Gerald and I had gotten up early Thursday to bid farewell to California friends who had been with us for a week and who left Carbondale when I drove them to the train station Thursday morning. So we were grateful we didn’t have to stay for the late night practice of the Reunion Choir under the direction of Barbara Eidson. However, the next day when I heard them sing, I was grateful that they had the energy and dedication to stay late and prepare the lovely songs we heard on Friday.

Coffee, fruit, and bite-size yummy pastries awaited us Friday morning in the fellowship hall and at ten o’clock we went back to the worship center for praise and worship under the direction of John Davis and Carol Smith. Darrell Highsmith led us in a thoughtful memorial service before the Reunion Choir sang, and Carol thrilled us with her piano tribute.

It was inspiring to hear Becky Searles, teacher and trainer of teachers, interview her husband Dr. Howard Searles about his years of work with Emmanuel Hospital Association in northern rural India. Becky is in her 45th year in education and now serving Trinity International University and Judson College. Howard is still recruiting for EHA and has seen seven hospitals grow to twenty-one and returns to help often even though he retired from medical practice seven years ago. For more about EHA’s work, visit

Lora Blackwell explained again the Fellowship of Baptist Educators program in which she participates and which not only provides teachers for other nations but also collects Bibles and books for overseas libraries with limited resources. See

Just back from weeks working in northern New York, Jack Shelby told us about our Illinois Baptist Disaster Relief Volunteer program and its 37 teams, who pay their own expenses and do everything from supplying hot meals and child care during disasters to having chainsaw crews ready to clear fallen trees and repair roofs. He told of cleaning up one little 90-year-old lady’s lawn covered with limbs as high as fence around the yard. When she thanked them, she explained when she looked out and saw the damage and mess outside her house, she knew she could not do anything about it. So she prayed the Lord would send angels to clean it up for her. She was delighted with the crew that came and she told them that she now knew that “Angels aren’t always pretty.” Another encouraging tidbit Jack shared was that at one table during one of the 19,000 volunteer days Illinois provided that year, they discovered that every man at the table had had open heart surgery. For more information, see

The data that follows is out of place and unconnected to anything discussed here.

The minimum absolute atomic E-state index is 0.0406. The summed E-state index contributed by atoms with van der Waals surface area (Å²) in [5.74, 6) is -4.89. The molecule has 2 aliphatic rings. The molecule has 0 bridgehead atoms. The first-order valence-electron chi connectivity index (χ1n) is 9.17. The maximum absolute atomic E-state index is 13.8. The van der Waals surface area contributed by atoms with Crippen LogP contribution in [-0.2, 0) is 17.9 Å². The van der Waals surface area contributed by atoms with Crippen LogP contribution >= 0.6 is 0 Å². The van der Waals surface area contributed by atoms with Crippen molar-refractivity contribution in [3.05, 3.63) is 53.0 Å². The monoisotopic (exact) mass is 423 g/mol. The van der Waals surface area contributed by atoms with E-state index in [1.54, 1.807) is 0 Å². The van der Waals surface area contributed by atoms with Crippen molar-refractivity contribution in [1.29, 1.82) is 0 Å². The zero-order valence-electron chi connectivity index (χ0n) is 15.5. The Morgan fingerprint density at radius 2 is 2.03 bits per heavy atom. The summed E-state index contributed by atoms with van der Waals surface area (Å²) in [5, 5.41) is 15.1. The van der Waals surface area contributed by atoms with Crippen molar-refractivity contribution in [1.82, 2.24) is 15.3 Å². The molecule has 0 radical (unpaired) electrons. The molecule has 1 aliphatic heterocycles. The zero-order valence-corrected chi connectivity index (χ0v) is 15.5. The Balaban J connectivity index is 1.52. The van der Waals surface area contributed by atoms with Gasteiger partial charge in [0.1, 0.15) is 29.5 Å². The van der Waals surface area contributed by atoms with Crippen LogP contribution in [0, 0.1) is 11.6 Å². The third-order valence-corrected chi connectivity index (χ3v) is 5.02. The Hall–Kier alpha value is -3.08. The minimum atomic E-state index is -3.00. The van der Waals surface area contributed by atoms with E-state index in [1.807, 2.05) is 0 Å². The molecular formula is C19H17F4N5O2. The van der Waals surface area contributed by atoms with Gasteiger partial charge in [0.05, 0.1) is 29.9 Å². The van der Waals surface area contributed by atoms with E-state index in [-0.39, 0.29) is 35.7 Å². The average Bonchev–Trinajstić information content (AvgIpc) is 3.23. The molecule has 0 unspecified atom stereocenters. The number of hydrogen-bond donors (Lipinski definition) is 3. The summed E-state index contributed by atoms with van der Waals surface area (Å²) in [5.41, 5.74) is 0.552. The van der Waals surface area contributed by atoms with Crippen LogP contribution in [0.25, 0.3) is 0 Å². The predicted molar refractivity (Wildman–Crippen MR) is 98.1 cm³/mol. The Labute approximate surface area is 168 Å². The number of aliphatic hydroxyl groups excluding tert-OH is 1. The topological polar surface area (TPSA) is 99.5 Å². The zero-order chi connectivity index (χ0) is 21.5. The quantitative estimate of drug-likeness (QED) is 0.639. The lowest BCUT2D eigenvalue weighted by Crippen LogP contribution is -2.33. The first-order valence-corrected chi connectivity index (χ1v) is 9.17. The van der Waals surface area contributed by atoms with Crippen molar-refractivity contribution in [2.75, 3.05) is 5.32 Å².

At our fantastic catered lunch, I met or should say re-met a neighbor I had not seen since her childhood. As she dipped my salad. she explained that she was Melody, the second daughter of Jay and Winnie Payne and she and her husband were the ones who had moved a mobile home to Jay and Winnie’s place. They sometimes bring Jay and Winnie fishing at our lake. Then I noticed her T-shirt and realized we were being catered by Marion’s Western Sizzling. Winnie is an outstanding cook, and so are her daughter and husband.

After lunch, Jim and Rosie Robinson led us in group singing. We listened to the men’s quartet again and heard Helen Galloway introduce special people—the missionaries in our midst. But I was most looking forward to her introduction of our Illinois Baptist State Association Executive Director, because she told me she had been working on that introduction for a week. She did not disappoint. She had us laughing, Nate blushing, and our hearts open to what he had to say.

He did not disappoint either. He is more than aware of the importance of trying to provide for our present young adults the kind of nurturing and educational opportunities that the adults in the Great Depression sacrificially created for our age group when we were young. With young adults of his own, he understands the need to tell the good news of Christ so that it will be understood by this generation and they too will enjoy community and relationships that will bless them throughout their life on this planet and beyond. The method needed? Prayer and caring people reaching out and sharing their journey and their struggles as they make the effort to follow the teachings of Jesus and the leadership of the Holy Spirit. Knowing that many listening would do that filled me with hope as I left the reunion and headed home rejoicing.